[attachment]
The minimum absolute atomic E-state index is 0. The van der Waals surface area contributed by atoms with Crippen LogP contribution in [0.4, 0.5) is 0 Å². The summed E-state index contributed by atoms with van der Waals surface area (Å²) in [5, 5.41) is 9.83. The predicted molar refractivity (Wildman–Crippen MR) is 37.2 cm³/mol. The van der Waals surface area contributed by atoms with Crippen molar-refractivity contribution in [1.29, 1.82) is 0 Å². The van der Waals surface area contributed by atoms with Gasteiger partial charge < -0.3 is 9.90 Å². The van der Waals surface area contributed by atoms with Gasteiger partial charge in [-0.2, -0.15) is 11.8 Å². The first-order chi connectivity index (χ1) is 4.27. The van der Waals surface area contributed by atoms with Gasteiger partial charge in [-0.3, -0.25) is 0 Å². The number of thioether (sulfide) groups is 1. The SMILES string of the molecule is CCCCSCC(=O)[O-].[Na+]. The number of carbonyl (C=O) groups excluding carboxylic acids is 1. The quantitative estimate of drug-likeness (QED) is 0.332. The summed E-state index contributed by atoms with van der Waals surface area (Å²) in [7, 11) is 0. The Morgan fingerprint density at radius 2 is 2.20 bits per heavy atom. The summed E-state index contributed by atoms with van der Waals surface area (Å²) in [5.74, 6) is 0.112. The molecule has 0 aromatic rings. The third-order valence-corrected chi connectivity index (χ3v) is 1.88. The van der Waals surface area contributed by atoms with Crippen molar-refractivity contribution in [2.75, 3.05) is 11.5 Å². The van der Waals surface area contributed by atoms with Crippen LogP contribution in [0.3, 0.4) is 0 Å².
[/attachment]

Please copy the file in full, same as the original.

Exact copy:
The minimum absolute atomic E-state index is 0. The van der Waals surface area contributed by atoms with Crippen LogP contribution in [0.4, 0.5) is 0 Å². The summed E-state index contributed by atoms with van der Waals surface area (Å²) in [5, 5.41) is 9.83. The predicted molar refractivity (Wildman–Crippen MR) is 37.2 cm³/mol. The van der Waals surface area contributed by atoms with Crippen molar-refractivity contribution in [1.29, 1.82) is 0 Å². The van der Waals surface area contributed by atoms with Gasteiger partial charge < -0.3 is 9.90 Å². The van der Waals surface area contributed by atoms with Gasteiger partial charge in [-0.2, -0.15) is 11.8 Å². The first-order chi connectivity index (χ1) is 4.27. The van der Waals surface area contributed by atoms with Gasteiger partial charge in [-0.3, -0.25) is 0 Å². The number of thioether (sulfide) groups is 1. The SMILES string of the molecule is CCCCSCC(=O)[O-].[Na+]. The number of carbonyl (C=O) groups excluding carboxylic acids is 1. The quantitative estimate of drug-likeness (QED) is 0.332. The summed E-state index contributed by atoms with van der Waals surface area (Å²) in [7, 11) is 0. The Morgan fingerprint density at radius 2 is 2.20 bits per heavy atom. The summed E-state index contributed by atoms with van der Waals surface area (Å²) in [5.74, 6) is 0.112. The molecule has 0 aromatic rings. The third-order valence-corrected chi connectivity index (χ3v) is 1.88. The van der Waals surface area contributed by atoms with Crippen molar-refractivity contribution in [2.75, 3.05) is 11.5 Å². The van der Waals surface area contributed by atoms with Crippen LogP contribution in [0.3, 0.4) is 0 Å².